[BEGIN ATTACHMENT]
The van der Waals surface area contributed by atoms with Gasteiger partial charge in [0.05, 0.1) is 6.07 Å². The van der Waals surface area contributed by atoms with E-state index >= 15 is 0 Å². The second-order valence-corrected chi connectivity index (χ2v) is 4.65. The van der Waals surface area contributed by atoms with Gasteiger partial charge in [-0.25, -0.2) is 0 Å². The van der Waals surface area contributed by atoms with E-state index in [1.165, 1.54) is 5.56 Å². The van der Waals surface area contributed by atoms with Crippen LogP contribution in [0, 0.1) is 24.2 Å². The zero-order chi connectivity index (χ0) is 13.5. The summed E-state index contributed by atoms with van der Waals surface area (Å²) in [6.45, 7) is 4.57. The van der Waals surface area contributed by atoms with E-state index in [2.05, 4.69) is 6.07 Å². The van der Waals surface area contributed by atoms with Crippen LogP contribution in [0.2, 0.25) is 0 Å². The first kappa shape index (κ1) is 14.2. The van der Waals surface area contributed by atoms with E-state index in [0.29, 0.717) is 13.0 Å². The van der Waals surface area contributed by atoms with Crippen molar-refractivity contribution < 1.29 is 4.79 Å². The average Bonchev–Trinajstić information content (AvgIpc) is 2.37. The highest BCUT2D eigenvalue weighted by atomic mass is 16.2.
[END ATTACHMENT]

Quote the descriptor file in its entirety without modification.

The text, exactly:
The van der Waals surface area contributed by atoms with Gasteiger partial charge in [0.05, 0.1) is 6.07 Å². The van der Waals surface area contributed by atoms with E-state index >= 15 is 0 Å². The second-order valence-corrected chi connectivity index (χ2v) is 4.65. The van der Waals surface area contributed by atoms with Gasteiger partial charge in [-0.25, -0.2) is 0 Å². The van der Waals surface area contributed by atoms with E-state index in [1.165, 1.54) is 5.56 Å². The van der Waals surface area contributed by atoms with Crippen LogP contribution in [0, 0.1) is 24.2 Å². The zero-order chi connectivity index (χ0) is 13.5. The summed E-state index contributed by atoms with van der Waals surface area (Å²) in [6.45, 7) is 4.57. The van der Waals surface area contributed by atoms with E-state index in [2.05, 4.69) is 6.07 Å². The van der Waals surface area contributed by atoms with Crippen LogP contribution in [0.2, 0.25) is 0 Å². The first kappa shape index (κ1) is 14.2. The van der Waals surface area contributed by atoms with E-state index in [0.29, 0.717) is 13.0 Å². The van der Waals surface area contributed by atoms with Crippen molar-refractivity contribution < 1.29 is 4.79 Å². The average Bonchev–Trinajstić information content (AvgIpc) is 2.37. The highest BCUT2D eigenvalue weighted by atomic mass is 16.2.